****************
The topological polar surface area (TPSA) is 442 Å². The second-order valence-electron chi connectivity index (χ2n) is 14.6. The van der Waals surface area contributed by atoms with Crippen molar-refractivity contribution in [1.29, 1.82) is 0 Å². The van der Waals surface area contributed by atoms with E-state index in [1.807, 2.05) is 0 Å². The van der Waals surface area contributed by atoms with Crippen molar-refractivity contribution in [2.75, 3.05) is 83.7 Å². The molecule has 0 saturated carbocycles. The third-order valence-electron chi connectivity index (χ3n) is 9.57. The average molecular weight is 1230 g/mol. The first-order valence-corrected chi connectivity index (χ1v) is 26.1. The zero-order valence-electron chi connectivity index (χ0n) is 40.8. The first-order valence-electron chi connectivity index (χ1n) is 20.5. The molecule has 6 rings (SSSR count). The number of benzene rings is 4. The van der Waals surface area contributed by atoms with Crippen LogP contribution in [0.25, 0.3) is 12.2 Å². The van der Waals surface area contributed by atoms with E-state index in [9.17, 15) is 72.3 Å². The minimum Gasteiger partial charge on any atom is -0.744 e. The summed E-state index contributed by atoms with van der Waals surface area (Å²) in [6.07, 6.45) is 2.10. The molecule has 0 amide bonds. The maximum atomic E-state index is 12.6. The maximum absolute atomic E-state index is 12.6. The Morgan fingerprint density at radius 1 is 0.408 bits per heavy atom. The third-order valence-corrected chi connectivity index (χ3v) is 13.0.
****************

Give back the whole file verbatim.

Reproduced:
The topological polar surface area (TPSA) is 442 Å². The second-order valence-electron chi connectivity index (χ2n) is 14.6. The van der Waals surface area contributed by atoms with Crippen molar-refractivity contribution in [1.29, 1.82) is 0 Å². The van der Waals surface area contributed by atoms with E-state index in [1.807, 2.05) is 0 Å². The van der Waals surface area contributed by atoms with Crippen molar-refractivity contribution in [2.75, 3.05) is 83.7 Å². The molecule has 0 saturated carbocycles. The third-order valence-electron chi connectivity index (χ3n) is 9.57. The average molecular weight is 1230 g/mol. The first-order valence-corrected chi connectivity index (χ1v) is 26.1. The zero-order valence-electron chi connectivity index (χ0n) is 40.8. The first-order valence-electron chi connectivity index (χ1n) is 20.5. The molecule has 6 rings (SSSR count). The number of benzene rings is 4. The van der Waals surface area contributed by atoms with Crippen LogP contribution in [0.25, 0.3) is 12.2 Å². The van der Waals surface area contributed by atoms with E-state index in [9.17, 15) is 72.3 Å². The minimum Gasteiger partial charge on any atom is -0.744 e. The summed E-state index contributed by atoms with van der Waals surface area (Å²) in [6.07, 6.45) is 2.10. The molecule has 0 amide bonds. The maximum atomic E-state index is 12.6. The maximum absolute atomic E-state index is 12.6. The Morgan fingerprint density at radius 1 is 0.408 bits per heavy atom. The third-order valence-corrected chi connectivity index (χ3v) is 13.0.